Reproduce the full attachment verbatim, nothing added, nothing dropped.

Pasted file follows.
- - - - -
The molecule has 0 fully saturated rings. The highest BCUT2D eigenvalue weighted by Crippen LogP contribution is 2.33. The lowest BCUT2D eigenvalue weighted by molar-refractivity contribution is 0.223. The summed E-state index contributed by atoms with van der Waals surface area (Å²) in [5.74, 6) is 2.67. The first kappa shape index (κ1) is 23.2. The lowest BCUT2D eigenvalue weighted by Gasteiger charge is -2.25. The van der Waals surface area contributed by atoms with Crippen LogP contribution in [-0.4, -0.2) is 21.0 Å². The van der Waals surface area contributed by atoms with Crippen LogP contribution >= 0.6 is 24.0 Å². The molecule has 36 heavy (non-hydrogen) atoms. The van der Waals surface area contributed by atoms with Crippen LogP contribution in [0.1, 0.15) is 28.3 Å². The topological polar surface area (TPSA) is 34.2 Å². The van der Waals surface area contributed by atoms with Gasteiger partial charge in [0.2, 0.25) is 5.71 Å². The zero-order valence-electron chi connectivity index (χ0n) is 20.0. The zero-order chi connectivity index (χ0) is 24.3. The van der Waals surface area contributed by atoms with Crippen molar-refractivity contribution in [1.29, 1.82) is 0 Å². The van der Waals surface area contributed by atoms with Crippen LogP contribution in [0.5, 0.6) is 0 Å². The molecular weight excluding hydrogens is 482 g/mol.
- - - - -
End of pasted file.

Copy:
The molecule has 0 fully saturated rings. The highest BCUT2D eigenvalue weighted by Crippen LogP contribution is 2.33. The lowest BCUT2D eigenvalue weighted by molar-refractivity contribution is 0.223. The summed E-state index contributed by atoms with van der Waals surface area (Å²) in [5.74, 6) is 2.67. The first kappa shape index (κ1) is 23.2. The lowest BCUT2D eigenvalue weighted by Gasteiger charge is -2.25. The van der Waals surface area contributed by atoms with Crippen LogP contribution in [-0.4, -0.2) is 21.0 Å². The van der Waals surface area contributed by atoms with Crippen LogP contribution >= 0.6 is 24.0 Å². The molecule has 36 heavy (non-hydrogen) atoms. The van der Waals surface area contributed by atoms with Crippen LogP contribution in [0.1, 0.15) is 28.3 Å². The topological polar surface area (TPSA) is 34.2 Å². The van der Waals surface area contributed by atoms with Gasteiger partial charge in [0.2, 0.25) is 5.71 Å². The zero-order valence-electron chi connectivity index (χ0n) is 20.0. The zero-order chi connectivity index (χ0) is 24.3. The van der Waals surface area contributed by atoms with Crippen molar-refractivity contribution in [1.29, 1.82) is 0 Å². The van der Waals surface area contributed by atoms with Crippen LogP contribution in [0.5, 0.6) is 0 Å². The molecular weight excluding hydrogens is 482 g/mol.